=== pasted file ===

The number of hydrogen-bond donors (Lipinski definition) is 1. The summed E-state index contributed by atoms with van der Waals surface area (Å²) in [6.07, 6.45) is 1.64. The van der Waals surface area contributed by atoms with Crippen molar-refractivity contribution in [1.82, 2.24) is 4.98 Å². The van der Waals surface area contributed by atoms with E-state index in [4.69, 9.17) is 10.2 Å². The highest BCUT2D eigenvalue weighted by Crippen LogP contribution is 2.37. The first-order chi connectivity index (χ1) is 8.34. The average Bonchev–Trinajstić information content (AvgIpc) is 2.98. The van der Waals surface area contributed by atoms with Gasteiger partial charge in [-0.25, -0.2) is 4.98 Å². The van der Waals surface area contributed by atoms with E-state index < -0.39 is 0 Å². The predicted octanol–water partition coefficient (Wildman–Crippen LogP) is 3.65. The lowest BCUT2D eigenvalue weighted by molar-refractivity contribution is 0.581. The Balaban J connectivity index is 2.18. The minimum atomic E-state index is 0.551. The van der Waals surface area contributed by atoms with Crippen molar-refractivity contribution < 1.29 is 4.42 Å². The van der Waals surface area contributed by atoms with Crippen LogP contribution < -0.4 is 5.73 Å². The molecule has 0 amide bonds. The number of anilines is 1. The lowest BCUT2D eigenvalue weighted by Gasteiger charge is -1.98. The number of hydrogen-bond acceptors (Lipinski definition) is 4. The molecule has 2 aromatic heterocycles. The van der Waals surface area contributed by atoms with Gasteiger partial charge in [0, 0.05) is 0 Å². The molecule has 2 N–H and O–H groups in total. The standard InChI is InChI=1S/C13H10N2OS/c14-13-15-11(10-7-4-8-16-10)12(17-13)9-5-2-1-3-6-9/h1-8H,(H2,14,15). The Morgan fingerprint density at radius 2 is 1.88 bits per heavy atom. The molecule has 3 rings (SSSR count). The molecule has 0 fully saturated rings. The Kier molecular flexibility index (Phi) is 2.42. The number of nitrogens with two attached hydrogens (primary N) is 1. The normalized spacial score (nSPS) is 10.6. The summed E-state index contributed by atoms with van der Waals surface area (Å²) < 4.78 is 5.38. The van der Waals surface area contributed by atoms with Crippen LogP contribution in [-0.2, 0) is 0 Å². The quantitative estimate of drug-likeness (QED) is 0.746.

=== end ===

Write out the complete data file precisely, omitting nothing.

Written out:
The number of hydrogen-bond donors (Lipinski definition) is 1. The summed E-state index contributed by atoms with van der Waals surface area (Å²) in [6.07, 6.45) is 1.64. The van der Waals surface area contributed by atoms with Crippen molar-refractivity contribution in [1.82, 2.24) is 4.98 Å². The van der Waals surface area contributed by atoms with E-state index in [4.69, 9.17) is 10.2 Å². The highest BCUT2D eigenvalue weighted by Crippen LogP contribution is 2.37. The first-order chi connectivity index (χ1) is 8.34. The average Bonchev–Trinajstić information content (AvgIpc) is 2.98. The van der Waals surface area contributed by atoms with Gasteiger partial charge in [-0.25, -0.2) is 4.98 Å². The van der Waals surface area contributed by atoms with E-state index < -0.39 is 0 Å². The predicted octanol–water partition coefficient (Wildman–Crippen LogP) is 3.65. The lowest BCUT2D eigenvalue weighted by molar-refractivity contribution is 0.581. The Balaban J connectivity index is 2.18. The minimum atomic E-state index is 0.551. The van der Waals surface area contributed by atoms with Crippen molar-refractivity contribution < 1.29 is 4.42 Å². The van der Waals surface area contributed by atoms with Crippen LogP contribution < -0.4 is 5.73 Å². The molecule has 0 amide bonds. The number of anilines is 1. The lowest BCUT2D eigenvalue weighted by Gasteiger charge is -1.98. The number of hydrogen-bond acceptors (Lipinski definition) is 4. The molecule has 2 aromatic heterocycles. The van der Waals surface area contributed by atoms with Gasteiger partial charge in [0, 0.05) is 0 Å². The molecule has 2 N–H and O–H groups in total. The standard InChI is InChI=1S/C13H10N2OS/c14-13-15-11(10-7-4-8-16-10)12(17-13)9-5-2-1-3-6-9/h1-8H,(H2,14,15). The Morgan fingerprint density at radius 2 is 1.88 bits per heavy atom. The molecule has 3 rings (SSSR count). The molecule has 0 fully saturated rings. The Kier molecular flexibility index (Phi) is 2.42. The number of nitrogens with two attached hydrogens (primary N) is 1. The normalized spacial score (nSPS) is 10.6. The summed E-state index contributed by atoms with van der Waals surface area (Å²) < 4.78 is 5.38. The van der Waals surface area contributed by atoms with Crippen LogP contribution in [-0.2, 0) is 0 Å². The quantitative estimate of drug-likeness (QED) is 0.746.